These and other advantages of my invention will be clarified in the description of the preferred embodiments taken together with the attached drawings wherein like reference numerals represent like elements throughout.
FIG. 1 is a perspective view of one embodiment of a circular stapler for side to end or side to side anastomosis according to my invention;
FIG. 2 is a front view of a head portion of the stapler illustrated in FIG. 1;
FIG. 3 is a side view of an anvil applicator for use with the stapler shown in FIG. 1; and
FIG. 4 is a side view of a modified anvil for use with the stapler shown in FIG. 1.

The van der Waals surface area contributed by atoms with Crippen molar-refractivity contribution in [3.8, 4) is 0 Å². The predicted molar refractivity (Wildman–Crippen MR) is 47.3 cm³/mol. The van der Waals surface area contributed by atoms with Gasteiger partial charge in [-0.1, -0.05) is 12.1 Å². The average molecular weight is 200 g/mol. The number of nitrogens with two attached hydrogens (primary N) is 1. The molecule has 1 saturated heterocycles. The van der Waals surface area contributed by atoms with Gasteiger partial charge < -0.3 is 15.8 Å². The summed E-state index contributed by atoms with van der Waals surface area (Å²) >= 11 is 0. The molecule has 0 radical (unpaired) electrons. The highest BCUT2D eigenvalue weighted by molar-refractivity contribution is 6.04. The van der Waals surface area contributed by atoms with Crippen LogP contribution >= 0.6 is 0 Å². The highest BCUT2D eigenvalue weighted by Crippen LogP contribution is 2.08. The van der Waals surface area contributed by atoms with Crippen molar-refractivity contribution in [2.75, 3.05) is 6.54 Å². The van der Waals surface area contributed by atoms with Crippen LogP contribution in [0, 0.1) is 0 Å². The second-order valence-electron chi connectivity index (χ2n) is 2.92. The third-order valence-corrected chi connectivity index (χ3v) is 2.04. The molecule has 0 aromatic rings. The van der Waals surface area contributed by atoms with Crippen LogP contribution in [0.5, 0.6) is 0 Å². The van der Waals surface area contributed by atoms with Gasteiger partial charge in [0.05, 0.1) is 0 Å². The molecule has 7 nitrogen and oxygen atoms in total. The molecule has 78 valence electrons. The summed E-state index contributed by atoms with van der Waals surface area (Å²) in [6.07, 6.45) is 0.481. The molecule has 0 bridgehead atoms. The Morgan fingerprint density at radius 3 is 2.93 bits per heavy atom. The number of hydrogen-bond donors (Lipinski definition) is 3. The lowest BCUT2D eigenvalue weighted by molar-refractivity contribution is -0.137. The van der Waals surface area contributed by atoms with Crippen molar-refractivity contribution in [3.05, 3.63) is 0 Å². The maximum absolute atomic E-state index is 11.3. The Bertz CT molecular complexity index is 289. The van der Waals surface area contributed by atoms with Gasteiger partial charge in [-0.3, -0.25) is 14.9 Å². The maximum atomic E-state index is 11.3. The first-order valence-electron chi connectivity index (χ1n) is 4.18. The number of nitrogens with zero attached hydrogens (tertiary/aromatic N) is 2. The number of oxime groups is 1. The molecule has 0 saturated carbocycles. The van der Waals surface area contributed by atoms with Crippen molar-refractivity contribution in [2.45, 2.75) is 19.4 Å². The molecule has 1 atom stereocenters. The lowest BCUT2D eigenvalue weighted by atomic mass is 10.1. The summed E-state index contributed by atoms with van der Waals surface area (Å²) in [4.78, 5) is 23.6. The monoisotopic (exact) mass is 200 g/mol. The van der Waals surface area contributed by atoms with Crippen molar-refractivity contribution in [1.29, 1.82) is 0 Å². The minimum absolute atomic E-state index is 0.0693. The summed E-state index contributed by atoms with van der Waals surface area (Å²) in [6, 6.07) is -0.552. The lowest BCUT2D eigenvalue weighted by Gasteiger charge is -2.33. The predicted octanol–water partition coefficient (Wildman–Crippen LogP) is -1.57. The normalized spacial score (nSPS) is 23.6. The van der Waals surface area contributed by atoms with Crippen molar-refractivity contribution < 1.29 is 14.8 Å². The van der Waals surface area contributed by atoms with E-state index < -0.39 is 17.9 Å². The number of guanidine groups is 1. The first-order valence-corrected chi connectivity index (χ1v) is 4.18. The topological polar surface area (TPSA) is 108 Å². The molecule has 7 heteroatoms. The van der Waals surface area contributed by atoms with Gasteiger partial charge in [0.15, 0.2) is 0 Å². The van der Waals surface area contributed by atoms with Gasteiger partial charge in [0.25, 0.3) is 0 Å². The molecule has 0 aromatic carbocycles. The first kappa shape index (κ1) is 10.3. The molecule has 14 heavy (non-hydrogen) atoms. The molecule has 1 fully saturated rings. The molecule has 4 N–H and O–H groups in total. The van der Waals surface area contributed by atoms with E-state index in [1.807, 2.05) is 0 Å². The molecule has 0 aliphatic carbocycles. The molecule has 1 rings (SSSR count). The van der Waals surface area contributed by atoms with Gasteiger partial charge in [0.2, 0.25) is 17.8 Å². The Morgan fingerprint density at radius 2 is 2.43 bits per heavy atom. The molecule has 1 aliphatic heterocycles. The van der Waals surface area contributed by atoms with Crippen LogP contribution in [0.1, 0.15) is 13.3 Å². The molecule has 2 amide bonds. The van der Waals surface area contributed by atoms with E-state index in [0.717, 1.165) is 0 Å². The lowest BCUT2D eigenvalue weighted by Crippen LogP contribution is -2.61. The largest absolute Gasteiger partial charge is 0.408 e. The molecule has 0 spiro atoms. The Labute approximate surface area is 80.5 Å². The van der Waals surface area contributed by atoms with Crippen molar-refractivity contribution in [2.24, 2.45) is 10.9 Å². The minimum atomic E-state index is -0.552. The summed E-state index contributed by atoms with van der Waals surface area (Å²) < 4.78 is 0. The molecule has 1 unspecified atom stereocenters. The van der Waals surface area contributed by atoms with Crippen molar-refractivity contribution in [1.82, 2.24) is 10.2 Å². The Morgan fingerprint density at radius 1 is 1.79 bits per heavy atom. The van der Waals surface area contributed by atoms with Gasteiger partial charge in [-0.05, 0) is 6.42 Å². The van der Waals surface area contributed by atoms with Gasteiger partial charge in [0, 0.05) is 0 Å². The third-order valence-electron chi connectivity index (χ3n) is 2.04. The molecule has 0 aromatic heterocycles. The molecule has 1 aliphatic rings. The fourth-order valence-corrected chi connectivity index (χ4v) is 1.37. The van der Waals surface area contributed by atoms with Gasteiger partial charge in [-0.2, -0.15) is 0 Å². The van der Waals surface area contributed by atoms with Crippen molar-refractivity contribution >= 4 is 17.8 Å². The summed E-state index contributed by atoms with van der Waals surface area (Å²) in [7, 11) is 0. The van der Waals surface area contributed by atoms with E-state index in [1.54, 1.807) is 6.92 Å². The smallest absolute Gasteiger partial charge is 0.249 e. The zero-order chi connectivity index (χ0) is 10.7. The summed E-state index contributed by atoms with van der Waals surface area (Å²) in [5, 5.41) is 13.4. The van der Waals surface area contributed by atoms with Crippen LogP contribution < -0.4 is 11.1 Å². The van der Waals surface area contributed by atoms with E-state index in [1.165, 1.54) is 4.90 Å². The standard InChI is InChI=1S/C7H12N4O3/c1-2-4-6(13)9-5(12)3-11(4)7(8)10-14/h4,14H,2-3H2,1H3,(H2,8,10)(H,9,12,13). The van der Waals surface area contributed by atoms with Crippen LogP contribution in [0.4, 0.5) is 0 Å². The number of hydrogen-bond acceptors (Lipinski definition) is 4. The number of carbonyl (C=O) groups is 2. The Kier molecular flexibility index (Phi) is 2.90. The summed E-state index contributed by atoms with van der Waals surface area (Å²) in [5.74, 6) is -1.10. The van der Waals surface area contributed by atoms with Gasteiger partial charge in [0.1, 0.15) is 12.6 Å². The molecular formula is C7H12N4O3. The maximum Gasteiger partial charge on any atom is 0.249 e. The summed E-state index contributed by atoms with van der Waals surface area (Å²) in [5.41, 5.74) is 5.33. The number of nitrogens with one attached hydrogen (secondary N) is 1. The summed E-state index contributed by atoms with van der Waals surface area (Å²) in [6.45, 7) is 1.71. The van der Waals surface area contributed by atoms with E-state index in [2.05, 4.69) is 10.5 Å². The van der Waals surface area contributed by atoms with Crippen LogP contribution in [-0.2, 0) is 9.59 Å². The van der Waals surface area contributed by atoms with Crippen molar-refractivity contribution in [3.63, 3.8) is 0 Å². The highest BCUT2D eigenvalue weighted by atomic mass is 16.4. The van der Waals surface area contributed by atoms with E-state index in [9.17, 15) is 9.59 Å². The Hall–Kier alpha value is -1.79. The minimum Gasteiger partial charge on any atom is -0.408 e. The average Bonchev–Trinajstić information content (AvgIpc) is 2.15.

A surgical circular stapler 10 for side to end or side to side anastomosis according to my invention is illustrated in FIGS. 1 and 2. The stapler 10 of my invention is similar to existing end to end anastomotic staplers, commonly called “EEA staplers”. The stapler 10 includes an actuating head portion 12 attached to an elongated hollow, tubular body 14 with a handle 16 on the opposed end of the body 14 from the head 12. The body 14 may include a bend, as shown in FIG. 1, to better conform to the shape of the patient's bowel. The handle 16 includes a rotary control 18 for actuating an anvil 22 of the stapler 10 in a conventional fashion, as will be described. The handle 16 also includes a trigger 20 for firing of the staples in a generally conventional manner, as will be described. The handle 16 may further include a conventional safety lock (not shown in detail) which acts to prevent firing of the staples until the anvil 22 is in the appropriate position relative to the head 12.